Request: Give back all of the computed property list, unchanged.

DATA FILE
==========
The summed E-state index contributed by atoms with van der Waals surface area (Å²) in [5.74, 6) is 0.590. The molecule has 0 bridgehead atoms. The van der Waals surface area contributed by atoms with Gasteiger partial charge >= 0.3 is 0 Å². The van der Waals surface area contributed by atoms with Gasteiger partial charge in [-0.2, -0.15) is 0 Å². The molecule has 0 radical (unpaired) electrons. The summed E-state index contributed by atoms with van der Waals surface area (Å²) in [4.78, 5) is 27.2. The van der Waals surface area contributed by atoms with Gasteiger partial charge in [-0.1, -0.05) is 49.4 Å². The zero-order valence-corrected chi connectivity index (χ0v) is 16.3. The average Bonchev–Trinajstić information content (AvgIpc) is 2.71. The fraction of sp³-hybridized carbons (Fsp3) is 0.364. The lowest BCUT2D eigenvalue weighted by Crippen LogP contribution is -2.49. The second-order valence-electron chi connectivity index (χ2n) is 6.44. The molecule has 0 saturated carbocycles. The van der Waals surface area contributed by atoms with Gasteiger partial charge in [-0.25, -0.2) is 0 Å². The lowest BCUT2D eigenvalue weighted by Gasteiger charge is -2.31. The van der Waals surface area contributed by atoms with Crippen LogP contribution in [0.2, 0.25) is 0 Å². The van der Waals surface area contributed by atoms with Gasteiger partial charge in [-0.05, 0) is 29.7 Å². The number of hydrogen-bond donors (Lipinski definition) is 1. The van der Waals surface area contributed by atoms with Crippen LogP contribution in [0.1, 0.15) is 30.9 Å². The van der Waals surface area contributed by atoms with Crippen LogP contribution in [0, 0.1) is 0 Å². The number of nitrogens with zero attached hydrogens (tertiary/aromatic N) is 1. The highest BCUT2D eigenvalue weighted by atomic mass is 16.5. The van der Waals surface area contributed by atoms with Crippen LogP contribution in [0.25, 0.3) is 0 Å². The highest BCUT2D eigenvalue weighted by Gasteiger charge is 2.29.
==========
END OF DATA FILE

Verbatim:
The summed E-state index contributed by atoms with van der Waals surface area (Å²) in [5.74, 6) is 0.590. The molecule has 0 bridgehead atoms. The van der Waals surface area contributed by atoms with Gasteiger partial charge >= 0.3 is 0 Å². The van der Waals surface area contributed by atoms with Gasteiger partial charge in [-0.2, -0.15) is 0 Å². The molecule has 0 radical (unpaired) electrons. The summed E-state index contributed by atoms with van der Waals surface area (Å²) in [4.78, 5) is 27.2. The van der Waals surface area contributed by atoms with Gasteiger partial charge in [-0.1, -0.05) is 49.4 Å². The zero-order valence-corrected chi connectivity index (χ0v) is 16.3. The average Bonchev–Trinajstić information content (AvgIpc) is 2.71. The fraction of sp³-hybridized carbons (Fsp3) is 0.364. The lowest BCUT2D eigenvalue weighted by Crippen LogP contribution is -2.49. The second-order valence-electron chi connectivity index (χ2n) is 6.44. The molecule has 0 saturated carbocycles. The van der Waals surface area contributed by atoms with Gasteiger partial charge in [-0.25, -0.2) is 0 Å². The lowest BCUT2D eigenvalue weighted by Gasteiger charge is -2.31. The van der Waals surface area contributed by atoms with Crippen LogP contribution in [0.2, 0.25) is 0 Å². The van der Waals surface area contributed by atoms with Gasteiger partial charge in [-0.05, 0) is 29.7 Å². The number of hydrogen-bond donors (Lipinski definition) is 1. The van der Waals surface area contributed by atoms with Crippen LogP contribution in [0.1, 0.15) is 30.9 Å². The van der Waals surface area contributed by atoms with Crippen LogP contribution in [0, 0.1) is 0 Å². The number of nitrogens with zero attached hydrogens (tertiary/aromatic N) is 1. The highest BCUT2D eigenvalue weighted by atomic mass is 16.5. The van der Waals surface area contributed by atoms with Crippen LogP contribution in [0.25, 0.3) is 0 Å². The highest BCUT2D eigenvalue weighted by Gasteiger charge is 2.29.